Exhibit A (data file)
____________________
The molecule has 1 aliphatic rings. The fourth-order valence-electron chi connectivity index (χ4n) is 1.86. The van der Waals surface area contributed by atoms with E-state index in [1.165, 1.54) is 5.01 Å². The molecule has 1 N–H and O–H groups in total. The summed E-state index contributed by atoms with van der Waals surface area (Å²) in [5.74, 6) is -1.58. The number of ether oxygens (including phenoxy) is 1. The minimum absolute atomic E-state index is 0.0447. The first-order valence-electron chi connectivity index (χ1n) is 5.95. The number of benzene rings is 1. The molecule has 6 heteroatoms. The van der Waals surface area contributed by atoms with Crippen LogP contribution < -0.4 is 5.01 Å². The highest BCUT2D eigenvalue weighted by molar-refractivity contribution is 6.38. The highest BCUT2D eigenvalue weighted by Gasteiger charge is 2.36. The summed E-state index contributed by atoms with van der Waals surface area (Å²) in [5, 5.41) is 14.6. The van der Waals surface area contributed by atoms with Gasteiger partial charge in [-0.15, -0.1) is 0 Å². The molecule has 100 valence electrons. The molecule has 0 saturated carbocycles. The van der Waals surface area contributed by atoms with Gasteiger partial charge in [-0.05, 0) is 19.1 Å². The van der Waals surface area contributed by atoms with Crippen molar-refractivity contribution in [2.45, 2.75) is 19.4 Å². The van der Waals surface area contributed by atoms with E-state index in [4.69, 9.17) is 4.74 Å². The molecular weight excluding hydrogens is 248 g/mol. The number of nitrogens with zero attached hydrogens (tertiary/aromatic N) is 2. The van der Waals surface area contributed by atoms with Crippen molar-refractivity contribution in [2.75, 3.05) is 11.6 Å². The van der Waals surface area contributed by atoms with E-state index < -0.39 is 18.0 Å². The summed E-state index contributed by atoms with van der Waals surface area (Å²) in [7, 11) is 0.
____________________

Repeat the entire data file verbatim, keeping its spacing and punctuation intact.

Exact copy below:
The molecule has 1 aliphatic rings. The fourth-order valence-electron chi connectivity index (χ4n) is 1.86. The van der Waals surface area contributed by atoms with E-state index in [1.165, 1.54) is 5.01 Å². The molecule has 1 N–H and O–H groups in total. The summed E-state index contributed by atoms with van der Waals surface area (Å²) in [5.74, 6) is -1.58. The number of ether oxygens (including phenoxy) is 1. The minimum absolute atomic E-state index is 0.0447. The first-order valence-electron chi connectivity index (χ1n) is 5.95. The number of benzene rings is 1. The molecule has 6 heteroatoms. The van der Waals surface area contributed by atoms with Crippen LogP contribution < -0.4 is 5.01 Å². The highest BCUT2D eigenvalue weighted by molar-refractivity contribution is 6.38. The highest BCUT2D eigenvalue weighted by Gasteiger charge is 2.36. The summed E-state index contributed by atoms with van der Waals surface area (Å²) in [5, 5.41) is 14.6. The van der Waals surface area contributed by atoms with Gasteiger partial charge in [-0.15, -0.1) is 0 Å². The molecule has 100 valence electrons. The molecule has 0 saturated carbocycles. The van der Waals surface area contributed by atoms with Gasteiger partial charge in [-0.05, 0) is 19.1 Å². The van der Waals surface area contributed by atoms with Crippen molar-refractivity contribution in [2.45, 2.75) is 19.4 Å². The van der Waals surface area contributed by atoms with E-state index in [4.69, 9.17) is 4.74 Å². The molecular weight excluding hydrogens is 248 g/mol. The number of nitrogens with zero attached hydrogens (tertiary/aromatic N) is 2. The van der Waals surface area contributed by atoms with Crippen molar-refractivity contribution in [2.75, 3.05) is 11.6 Å². The van der Waals surface area contributed by atoms with E-state index < -0.39 is 18.0 Å². The summed E-state index contributed by atoms with van der Waals surface area (Å²) in [7, 11) is 0.